In her influential 1961 text The Death and Life of Great American Cities, American-Canadian urban activist Jane Jacobs famously characterised the complex order of a successful city as ‘an intricate ballet’. The ‘dance’ of a thriving city sidewalk, says Jacobs, bucks trends of uniformity and repetition in favour of improvisation, movement, and change.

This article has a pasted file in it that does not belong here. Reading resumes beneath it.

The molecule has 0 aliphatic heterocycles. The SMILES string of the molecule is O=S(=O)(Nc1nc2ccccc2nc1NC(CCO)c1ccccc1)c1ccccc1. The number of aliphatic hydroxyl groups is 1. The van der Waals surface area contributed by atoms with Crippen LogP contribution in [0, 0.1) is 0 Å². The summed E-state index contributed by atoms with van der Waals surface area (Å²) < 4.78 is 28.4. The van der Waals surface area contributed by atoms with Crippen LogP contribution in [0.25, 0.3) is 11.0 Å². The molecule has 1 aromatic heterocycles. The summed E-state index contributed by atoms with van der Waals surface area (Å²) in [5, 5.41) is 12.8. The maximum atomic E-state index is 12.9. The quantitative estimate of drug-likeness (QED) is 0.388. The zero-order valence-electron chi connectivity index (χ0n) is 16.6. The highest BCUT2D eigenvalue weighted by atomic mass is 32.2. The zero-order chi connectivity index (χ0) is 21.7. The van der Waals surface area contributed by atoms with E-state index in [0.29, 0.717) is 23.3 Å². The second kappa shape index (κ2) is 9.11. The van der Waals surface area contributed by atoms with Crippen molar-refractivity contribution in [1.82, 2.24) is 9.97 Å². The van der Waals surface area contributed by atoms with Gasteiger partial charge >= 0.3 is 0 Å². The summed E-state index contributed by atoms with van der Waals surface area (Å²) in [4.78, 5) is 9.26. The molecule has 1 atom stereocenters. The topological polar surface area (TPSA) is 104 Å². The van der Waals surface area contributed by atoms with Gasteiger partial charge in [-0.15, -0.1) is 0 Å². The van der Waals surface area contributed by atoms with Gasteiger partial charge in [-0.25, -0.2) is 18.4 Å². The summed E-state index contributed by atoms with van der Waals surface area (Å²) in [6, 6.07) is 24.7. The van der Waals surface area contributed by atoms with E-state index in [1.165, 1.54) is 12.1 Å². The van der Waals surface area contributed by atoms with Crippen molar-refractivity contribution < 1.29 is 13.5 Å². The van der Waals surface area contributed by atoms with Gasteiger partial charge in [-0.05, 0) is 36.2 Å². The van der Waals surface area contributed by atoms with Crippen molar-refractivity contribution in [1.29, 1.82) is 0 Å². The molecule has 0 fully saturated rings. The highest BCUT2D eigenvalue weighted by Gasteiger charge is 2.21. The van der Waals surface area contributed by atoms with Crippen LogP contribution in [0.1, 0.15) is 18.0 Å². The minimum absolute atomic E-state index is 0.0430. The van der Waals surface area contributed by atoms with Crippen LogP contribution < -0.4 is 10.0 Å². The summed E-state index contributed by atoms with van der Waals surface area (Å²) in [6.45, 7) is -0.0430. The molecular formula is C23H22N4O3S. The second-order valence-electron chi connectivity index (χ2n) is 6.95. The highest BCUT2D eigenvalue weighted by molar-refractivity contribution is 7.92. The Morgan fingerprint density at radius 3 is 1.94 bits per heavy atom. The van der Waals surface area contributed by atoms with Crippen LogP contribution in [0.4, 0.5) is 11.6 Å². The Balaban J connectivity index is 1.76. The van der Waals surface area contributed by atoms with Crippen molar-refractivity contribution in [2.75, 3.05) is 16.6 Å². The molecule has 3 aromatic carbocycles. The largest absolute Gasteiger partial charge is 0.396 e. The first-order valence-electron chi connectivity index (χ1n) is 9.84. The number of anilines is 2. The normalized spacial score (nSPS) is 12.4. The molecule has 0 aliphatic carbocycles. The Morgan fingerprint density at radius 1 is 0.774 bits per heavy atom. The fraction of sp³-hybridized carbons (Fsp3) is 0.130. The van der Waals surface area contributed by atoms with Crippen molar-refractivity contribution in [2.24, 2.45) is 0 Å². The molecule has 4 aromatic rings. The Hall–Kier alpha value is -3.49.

It should come as no surprise, then, that a book named Urban Choreography draws heavily on Jacobs’s work. In their introduction, co-editors Kim Dovey and Ronald Jones shed further light on their choice of title: ‘A city is not a static object but an assemblage of interconnections between people and place. … Urban choreography is the practice of shepherding, of seeking to ensure that synergy and harmony prevail over chaos, but it is not micromanagement of the form or the life of a city.’’